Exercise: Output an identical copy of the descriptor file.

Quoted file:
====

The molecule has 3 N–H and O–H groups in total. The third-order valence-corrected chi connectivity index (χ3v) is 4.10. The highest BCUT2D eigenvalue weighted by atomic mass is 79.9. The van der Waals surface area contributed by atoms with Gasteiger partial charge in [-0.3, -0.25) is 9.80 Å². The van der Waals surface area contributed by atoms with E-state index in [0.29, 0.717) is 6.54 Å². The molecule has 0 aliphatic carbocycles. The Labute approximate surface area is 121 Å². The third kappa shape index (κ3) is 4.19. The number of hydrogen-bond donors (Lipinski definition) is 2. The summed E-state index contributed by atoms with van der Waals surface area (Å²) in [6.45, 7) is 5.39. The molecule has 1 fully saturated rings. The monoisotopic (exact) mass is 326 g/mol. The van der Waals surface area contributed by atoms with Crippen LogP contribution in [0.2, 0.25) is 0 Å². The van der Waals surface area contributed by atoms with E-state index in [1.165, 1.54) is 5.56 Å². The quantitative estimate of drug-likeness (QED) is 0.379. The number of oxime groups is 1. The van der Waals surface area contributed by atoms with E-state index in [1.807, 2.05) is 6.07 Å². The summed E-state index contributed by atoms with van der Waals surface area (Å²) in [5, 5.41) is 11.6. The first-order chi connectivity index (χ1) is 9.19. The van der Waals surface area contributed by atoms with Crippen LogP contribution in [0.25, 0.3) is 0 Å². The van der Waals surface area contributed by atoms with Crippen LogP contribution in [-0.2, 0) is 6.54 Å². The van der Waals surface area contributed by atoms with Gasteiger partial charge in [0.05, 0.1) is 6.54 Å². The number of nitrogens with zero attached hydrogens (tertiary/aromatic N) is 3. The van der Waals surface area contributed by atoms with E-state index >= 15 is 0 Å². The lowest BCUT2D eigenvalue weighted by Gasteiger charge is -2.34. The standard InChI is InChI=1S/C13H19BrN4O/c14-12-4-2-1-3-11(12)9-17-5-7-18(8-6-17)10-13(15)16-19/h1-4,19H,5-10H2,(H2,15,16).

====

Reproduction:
The molecule has 3 N–H and O–H groups in total. The third-order valence-corrected chi connectivity index (χ3v) is 4.10. The highest BCUT2D eigenvalue weighted by atomic mass is 79.9. The van der Waals surface area contributed by atoms with Gasteiger partial charge in [-0.3, -0.25) is 9.80 Å². The van der Waals surface area contributed by atoms with E-state index in [0.29, 0.717) is 6.54 Å². The molecule has 0 aliphatic carbocycles. The Labute approximate surface area is 121 Å². The third kappa shape index (κ3) is 4.19. The number of hydrogen-bond donors (Lipinski definition) is 2. The summed E-state index contributed by atoms with van der Waals surface area (Å²) in [6.45, 7) is 5.39. The molecule has 1 fully saturated rings. The monoisotopic (exact) mass is 326 g/mol. The van der Waals surface area contributed by atoms with Crippen LogP contribution in [0.2, 0.25) is 0 Å². The van der Waals surface area contributed by atoms with E-state index in [1.165, 1.54) is 5.56 Å². The quantitative estimate of drug-likeness (QED) is 0.379. The number of oxime groups is 1. The van der Waals surface area contributed by atoms with E-state index in [1.807, 2.05) is 6.07 Å². The summed E-state index contributed by atoms with van der Waals surface area (Å²) in [5, 5.41) is 11.6. The first-order chi connectivity index (χ1) is 9.19. The van der Waals surface area contributed by atoms with Crippen LogP contribution in [0.25, 0.3) is 0 Å². The van der Waals surface area contributed by atoms with Crippen LogP contribution in [-0.2, 0) is 6.54 Å². The van der Waals surface area contributed by atoms with Gasteiger partial charge in [0.05, 0.1) is 6.54 Å². The number of nitrogens with zero attached hydrogens (tertiary/aromatic N) is 3. The van der Waals surface area contributed by atoms with E-state index >= 15 is 0 Å². The lowest BCUT2D eigenvalue weighted by Gasteiger charge is -2.34. The standard InChI is InChI=1S/C13H19BrN4O/c14-12-4-2-1-3-11(12)9-17-5-7-18(8-6-17)10-13(15)16-19/h1-4,19H,5-10H2,(H2,15,16).